Monday, June 15, 2015

Fell of Dark by Patrick Downes

I see faces all over the place. In dust on windowpanes, in carpets, in plaster, and the branches of trees. In the folds of clothes thrown onto the back of a chair. A man’s death mask—open mouth, bullet hole in his forehead—shows up in the layers of a stone I keep in my pocket. I have a frowning man in a fingerprint.

Once I saw your face in my breath. It was a February night under a streetlight. I can’t count how many times since then I’ve looked for you in the mist.

My friend asked me to read this book; his friend had written it. It would have been awkward to review if I hadn’t liked it—but thankfully, I did. I don’t typically read young adult novels, not because they’re stupid or immature but because most of them seem like retreads of the same magical-child-hero narrative. I suspected at first that that’s what I was getting in Fell of Dark, which begins with the death of the narrator’s father, and continues with a number of quasi-mystical miracles, like the blood that only the narrator can see spouting from the invisible holes all over his body. But it never congeals into a story of heroism—not a typical one, anyway—or even something as relentlessly plot-driven as your Harold Potters and what have you. I can see that frustrating some readers. Maybe not young ones, but the kind of older readers who return to YA literature for its familiar comforts.

But it’s also the novel’s main strength. The plot, as it is, centers around two very troubled teens who trade long sections of narration. Erik is the one with the dead father, who bleeds, who cannot stop growing to gigantic proportions, who addresses a second person throughout his narration who, it is clear, he hasn’t met yet. Thorn is the angrier one, who loathes his parents, who are cruel to him because his sister died saving him from drowning:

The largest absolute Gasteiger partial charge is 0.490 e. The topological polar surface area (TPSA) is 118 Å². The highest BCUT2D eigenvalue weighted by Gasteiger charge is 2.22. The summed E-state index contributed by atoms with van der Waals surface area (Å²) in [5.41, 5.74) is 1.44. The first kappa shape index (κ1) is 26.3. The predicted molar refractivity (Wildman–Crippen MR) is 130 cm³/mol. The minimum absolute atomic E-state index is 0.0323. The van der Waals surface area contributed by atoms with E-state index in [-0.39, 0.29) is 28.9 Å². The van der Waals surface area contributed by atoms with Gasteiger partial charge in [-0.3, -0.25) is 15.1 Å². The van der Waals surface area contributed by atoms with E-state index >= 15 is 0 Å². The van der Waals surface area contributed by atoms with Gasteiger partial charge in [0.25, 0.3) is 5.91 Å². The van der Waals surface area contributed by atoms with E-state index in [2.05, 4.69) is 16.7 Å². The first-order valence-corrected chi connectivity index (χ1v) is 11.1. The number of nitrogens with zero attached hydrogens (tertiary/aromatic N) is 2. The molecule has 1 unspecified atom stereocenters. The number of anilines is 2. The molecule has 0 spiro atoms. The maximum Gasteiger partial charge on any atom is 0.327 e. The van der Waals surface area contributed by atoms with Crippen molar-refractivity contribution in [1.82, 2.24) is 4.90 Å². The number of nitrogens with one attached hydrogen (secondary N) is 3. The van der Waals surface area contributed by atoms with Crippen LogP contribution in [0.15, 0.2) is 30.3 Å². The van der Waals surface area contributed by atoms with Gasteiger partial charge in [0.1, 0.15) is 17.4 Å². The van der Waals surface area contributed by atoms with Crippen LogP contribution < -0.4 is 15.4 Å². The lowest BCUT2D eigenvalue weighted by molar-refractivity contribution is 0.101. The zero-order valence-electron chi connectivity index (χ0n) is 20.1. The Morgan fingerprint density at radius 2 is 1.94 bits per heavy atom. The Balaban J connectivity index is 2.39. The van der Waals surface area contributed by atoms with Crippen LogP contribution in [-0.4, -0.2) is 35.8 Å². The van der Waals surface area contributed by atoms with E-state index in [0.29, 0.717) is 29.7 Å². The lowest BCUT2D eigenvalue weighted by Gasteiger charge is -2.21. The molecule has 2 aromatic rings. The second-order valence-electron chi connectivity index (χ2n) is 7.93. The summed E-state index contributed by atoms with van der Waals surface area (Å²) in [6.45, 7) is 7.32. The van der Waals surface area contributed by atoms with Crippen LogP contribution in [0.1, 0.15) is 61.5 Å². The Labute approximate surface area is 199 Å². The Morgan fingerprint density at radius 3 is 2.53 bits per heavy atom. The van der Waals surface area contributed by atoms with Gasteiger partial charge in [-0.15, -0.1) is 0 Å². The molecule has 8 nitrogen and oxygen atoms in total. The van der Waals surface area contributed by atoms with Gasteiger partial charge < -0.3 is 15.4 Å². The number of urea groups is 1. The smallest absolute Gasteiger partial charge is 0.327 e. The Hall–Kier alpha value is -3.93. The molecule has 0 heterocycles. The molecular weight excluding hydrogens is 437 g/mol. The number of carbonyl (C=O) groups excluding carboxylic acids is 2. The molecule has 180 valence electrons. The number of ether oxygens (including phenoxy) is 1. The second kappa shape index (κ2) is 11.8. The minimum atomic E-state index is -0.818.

I have this fantasy. My mother will come out of hell. My father, if he can’t come out, will die in his Gehenna. I want her to forgive me. I never wanted Salome, their shining star, my shining star, to turn into a seahorse. I want to stop feeling like a monster. Murderer. I want to have one voice in my head, mine.

The prose is lyric, but simple and shorn. It does a lot, I think, without ever trying to do too much. Something is sacrificed in the differentiation between the two characters, but they are in a sense meant to overlap. Erik and Thorn, we sense—and the jacket tells us—don’t know each other but are headed toward a meeting, or perhaps a confrontation. That confrontation, when it comes, is brief, violent, and almost entirely “off screen.” That’s a bold choice, and one that consciously refuses to engage with our expectations of plot, especially in a genre that can be so formulaic.

In some ways, Fell of Dark never came together for me. The episodic and dream-like nature of the twin narratives collide, but they don’t really cohere, and perhaps that’s by choice. But I enjoyed the novel’s strong and idiosyncratic voice.

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